Kill Fee by Owen Laukkanen

Kill Fee (Stevens & Windermere, #3)Kill Fee

by Owen Laukkanen

Hardcover, 400 pg.
Putnam Adult, 2014
Series: Stevens & Windermere, #3
Read: June 4, 2014

Like I indicated back when I reviewed Criminal Enterprises, the biggest trick for Laukkanen is coming up with some reason to get his FBI Agent and his State Police Officer together to work on a case. Once that’s dealt with, we’re off to the races and anything goes. This time, our two heroes are hanging out with each other and witness the crime together. Simple and effective way to get them working together. Easy as pie.

This time they’re on the trail of a hit man who killed a billionaire right in front of them. But he’s not your typical hitman, there was something about his face — his eyes — that set him apart from others. His shooting (and subsequent kills) gets Stevens and Windermere hopping all over the country again on his trail.

Once again, we have a criminal in the midst of a very successful crime spree, which goes haywire about the same time as Stevens and Windermere start investigating. Not because of them — although they make it worse — but because of the heart. Sure, that’s a recurring plot point in this series — but that’s not a complaint, or a weakness, really. Because it makes sense, it seems real, there’s million different ways to use that plot point — and because Laukkanen pulls it off so well. So it comes across as a common bond amongst the people that he depicts, not a laziness.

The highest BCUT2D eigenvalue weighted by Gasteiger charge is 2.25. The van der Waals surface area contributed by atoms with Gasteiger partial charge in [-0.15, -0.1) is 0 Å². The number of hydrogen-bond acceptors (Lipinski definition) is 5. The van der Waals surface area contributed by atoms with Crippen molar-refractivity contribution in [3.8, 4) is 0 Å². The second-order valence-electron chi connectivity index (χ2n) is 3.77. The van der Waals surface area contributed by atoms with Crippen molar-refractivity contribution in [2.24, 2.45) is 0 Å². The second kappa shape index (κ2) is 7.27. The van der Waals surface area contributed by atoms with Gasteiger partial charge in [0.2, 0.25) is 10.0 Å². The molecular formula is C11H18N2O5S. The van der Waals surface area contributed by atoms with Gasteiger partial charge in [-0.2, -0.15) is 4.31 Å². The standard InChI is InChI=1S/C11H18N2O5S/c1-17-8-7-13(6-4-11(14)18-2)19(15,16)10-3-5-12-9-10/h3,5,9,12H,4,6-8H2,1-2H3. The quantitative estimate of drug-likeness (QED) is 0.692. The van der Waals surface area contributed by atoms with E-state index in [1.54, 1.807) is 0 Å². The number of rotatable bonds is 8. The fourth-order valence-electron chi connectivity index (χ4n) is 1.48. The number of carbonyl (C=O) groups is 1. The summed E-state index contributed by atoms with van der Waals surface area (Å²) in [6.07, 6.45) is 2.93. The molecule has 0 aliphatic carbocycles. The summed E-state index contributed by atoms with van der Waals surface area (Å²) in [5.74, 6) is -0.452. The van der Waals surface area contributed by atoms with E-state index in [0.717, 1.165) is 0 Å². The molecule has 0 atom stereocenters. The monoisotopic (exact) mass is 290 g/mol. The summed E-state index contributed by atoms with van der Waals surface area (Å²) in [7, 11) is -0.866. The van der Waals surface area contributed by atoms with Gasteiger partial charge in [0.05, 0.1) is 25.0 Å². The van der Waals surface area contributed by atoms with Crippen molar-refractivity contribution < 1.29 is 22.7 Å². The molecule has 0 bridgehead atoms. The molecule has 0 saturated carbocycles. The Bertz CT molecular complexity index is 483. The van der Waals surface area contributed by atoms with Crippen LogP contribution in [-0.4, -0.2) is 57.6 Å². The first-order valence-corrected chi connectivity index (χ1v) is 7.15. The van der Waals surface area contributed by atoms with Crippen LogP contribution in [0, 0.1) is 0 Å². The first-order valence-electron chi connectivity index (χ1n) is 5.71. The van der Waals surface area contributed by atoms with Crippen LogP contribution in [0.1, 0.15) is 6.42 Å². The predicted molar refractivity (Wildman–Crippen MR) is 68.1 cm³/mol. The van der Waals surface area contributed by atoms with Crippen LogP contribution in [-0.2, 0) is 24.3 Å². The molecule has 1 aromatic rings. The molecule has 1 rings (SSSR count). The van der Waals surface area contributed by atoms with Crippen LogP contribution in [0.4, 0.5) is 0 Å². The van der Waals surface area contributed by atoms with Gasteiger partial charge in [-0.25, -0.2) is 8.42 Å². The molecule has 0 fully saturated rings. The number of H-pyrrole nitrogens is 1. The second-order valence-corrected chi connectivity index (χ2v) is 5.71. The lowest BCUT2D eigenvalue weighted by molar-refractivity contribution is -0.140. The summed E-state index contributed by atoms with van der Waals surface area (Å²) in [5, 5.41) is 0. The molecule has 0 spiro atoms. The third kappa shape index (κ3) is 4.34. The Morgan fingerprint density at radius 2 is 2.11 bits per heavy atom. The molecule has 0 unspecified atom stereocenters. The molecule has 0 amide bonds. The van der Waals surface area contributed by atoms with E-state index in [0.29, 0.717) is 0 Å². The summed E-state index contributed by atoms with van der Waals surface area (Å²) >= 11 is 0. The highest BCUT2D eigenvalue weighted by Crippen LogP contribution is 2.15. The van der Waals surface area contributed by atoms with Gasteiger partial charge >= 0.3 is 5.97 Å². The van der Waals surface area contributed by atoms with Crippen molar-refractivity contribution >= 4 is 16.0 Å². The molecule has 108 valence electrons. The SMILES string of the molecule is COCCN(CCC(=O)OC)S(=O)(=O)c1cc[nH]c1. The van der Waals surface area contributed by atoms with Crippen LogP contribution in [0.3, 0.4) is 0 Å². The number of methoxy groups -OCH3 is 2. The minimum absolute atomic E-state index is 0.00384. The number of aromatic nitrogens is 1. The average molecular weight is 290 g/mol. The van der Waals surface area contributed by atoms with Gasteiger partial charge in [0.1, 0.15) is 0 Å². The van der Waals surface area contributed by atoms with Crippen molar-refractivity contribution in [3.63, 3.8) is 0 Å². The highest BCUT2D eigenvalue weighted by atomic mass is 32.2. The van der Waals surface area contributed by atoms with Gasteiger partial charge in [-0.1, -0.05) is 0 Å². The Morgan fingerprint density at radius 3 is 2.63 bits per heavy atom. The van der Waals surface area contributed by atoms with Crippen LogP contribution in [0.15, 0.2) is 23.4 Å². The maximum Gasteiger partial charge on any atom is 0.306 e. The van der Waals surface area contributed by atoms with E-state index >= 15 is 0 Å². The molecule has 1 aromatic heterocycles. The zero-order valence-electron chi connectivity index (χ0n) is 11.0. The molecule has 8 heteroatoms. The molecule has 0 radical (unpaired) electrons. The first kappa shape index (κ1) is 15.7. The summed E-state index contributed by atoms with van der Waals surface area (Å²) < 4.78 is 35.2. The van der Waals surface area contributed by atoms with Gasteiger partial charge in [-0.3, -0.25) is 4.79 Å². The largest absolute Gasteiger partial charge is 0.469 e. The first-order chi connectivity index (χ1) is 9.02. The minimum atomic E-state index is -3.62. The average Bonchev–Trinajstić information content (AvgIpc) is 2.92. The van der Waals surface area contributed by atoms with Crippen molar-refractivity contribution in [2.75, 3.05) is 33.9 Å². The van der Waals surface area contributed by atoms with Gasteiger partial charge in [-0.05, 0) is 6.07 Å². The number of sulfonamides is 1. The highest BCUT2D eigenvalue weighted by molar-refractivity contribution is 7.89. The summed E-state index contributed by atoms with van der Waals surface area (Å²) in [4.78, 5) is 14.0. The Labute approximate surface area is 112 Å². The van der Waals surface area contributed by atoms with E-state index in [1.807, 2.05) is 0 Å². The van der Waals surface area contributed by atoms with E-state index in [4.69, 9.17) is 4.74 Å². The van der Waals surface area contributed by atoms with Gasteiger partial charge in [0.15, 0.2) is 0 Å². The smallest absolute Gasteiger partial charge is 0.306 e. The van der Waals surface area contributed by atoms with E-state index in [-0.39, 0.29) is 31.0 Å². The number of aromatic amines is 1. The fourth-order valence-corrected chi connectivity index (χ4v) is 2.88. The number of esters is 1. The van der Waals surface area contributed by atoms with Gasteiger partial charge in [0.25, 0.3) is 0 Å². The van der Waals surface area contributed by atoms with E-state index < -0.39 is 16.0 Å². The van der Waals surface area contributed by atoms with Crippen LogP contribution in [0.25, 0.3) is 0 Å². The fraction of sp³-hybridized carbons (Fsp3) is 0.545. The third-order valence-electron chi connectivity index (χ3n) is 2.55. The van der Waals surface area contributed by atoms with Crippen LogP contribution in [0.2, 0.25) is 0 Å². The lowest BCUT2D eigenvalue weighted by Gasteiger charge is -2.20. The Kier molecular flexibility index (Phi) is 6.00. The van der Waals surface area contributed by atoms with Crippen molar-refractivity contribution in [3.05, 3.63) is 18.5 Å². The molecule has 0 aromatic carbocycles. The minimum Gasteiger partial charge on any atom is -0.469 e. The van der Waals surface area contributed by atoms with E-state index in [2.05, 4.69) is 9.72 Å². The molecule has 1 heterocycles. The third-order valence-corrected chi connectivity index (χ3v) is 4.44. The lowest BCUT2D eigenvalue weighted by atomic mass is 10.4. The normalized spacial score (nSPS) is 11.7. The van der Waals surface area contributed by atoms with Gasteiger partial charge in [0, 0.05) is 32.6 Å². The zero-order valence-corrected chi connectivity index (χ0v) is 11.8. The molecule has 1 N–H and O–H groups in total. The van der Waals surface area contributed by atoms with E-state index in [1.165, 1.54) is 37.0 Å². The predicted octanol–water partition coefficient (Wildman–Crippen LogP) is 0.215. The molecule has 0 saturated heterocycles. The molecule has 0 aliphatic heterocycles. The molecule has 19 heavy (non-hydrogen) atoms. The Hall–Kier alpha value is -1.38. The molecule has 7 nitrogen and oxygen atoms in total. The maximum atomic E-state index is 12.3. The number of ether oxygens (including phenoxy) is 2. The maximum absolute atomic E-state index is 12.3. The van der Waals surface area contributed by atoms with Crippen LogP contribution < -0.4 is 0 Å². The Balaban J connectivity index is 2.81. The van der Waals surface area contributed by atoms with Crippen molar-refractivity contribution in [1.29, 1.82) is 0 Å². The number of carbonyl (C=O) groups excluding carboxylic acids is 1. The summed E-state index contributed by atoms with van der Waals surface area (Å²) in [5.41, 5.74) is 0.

There’s heightened emotional stakes between partners on the law side, too, as the Stevens and Windermere deal with the nature of their relationship (I really, really liked the way they dealt with this). Things are intense for Stevens on the home front, too — between his wife’s discontent with the new direction his career is taking and his daughter still dealing with the aftermath of her ordeal in Criminal Enterprises, he has more than enough to deal with even without a multi-state killing spree.

As is becoming commonplace in this series — a great plot, good pacing, a twisted criminal (truly despicable), good characterization. Everything moved well, things clicked just as it should. Laukkanen is becoming as dependable and reliable as Kirk Stevens, and as bold as Carla Windermere. I’m already getting impatient waiting for the next.

—–

3.5 Stars

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